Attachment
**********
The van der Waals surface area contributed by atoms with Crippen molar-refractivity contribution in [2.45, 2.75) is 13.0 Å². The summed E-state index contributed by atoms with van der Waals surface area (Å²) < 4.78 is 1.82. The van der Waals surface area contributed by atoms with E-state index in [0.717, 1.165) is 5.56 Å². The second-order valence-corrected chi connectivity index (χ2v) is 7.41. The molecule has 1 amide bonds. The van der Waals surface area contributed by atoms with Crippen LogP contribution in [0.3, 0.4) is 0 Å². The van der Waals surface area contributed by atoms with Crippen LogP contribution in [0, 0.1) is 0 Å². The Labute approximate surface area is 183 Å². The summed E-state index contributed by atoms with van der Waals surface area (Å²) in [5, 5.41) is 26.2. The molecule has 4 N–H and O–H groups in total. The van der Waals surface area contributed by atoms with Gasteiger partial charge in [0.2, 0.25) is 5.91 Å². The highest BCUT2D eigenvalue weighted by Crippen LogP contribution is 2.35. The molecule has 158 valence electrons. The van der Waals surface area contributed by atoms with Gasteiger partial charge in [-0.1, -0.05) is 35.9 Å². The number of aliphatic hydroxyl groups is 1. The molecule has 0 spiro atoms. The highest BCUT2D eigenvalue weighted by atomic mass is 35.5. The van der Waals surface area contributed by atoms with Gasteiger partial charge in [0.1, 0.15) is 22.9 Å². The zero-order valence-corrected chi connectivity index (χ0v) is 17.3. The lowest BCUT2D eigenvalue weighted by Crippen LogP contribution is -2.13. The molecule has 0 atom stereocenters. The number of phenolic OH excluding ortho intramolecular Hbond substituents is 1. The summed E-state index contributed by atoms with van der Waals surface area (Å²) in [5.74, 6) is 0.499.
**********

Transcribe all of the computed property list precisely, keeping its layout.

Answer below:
The van der Waals surface area contributed by atoms with Crippen molar-refractivity contribution in [2.45, 2.75) is 13.0 Å². The summed E-state index contributed by atoms with van der Waals surface area (Å²) < 4.78 is 1.82. The van der Waals surface area contributed by atoms with E-state index in [0.717, 1.165) is 5.56 Å². The second-order valence-corrected chi connectivity index (χ2v) is 7.41. The molecule has 1 amide bonds. The van der Waals surface area contributed by atoms with Crippen LogP contribution in [0.3, 0.4) is 0 Å². The van der Waals surface area contributed by atoms with Crippen LogP contribution in [0, 0.1) is 0 Å². The Labute approximate surface area is 183 Å². The summed E-state index contributed by atoms with van der Waals surface area (Å²) in [5, 5.41) is 26.2. The molecule has 4 N–H and O–H groups in total. The van der Waals surface area contributed by atoms with Gasteiger partial charge in [0.2, 0.25) is 5.91 Å². The highest BCUT2D eigenvalue weighted by Crippen LogP contribution is 2.35. The molecule has 158 valence electrons. The van der Waals surface area contributed by atoms with Gasteiger partial charge in [-0.1, -0.05) is 35.9 Å². The number of aliphatic hydroxyl groups is 1. The molecule has 0 spiro atoms. The highest BCUT2D eigenvalue weighted by atomic mass is 35.5. The van der Waals surface area contributed by atoms with Gasteiger partial charge in [0.1, 0.15) is 22.9 Å². The zero-order valence-corrected chi connectivity index (χ0v) is 17.3. The lowest BCUT2D eigenvalue weighted by Crippen LogP contribution is -2.13. The molecule has 0 atom stereocenters. The number of phenolic OH excluding ortho intramolecular Hbond substituents is 1. The summed E-state index contributed by atoms with van der Waals surface area (Å²) in [5.74, 6) is 0.499.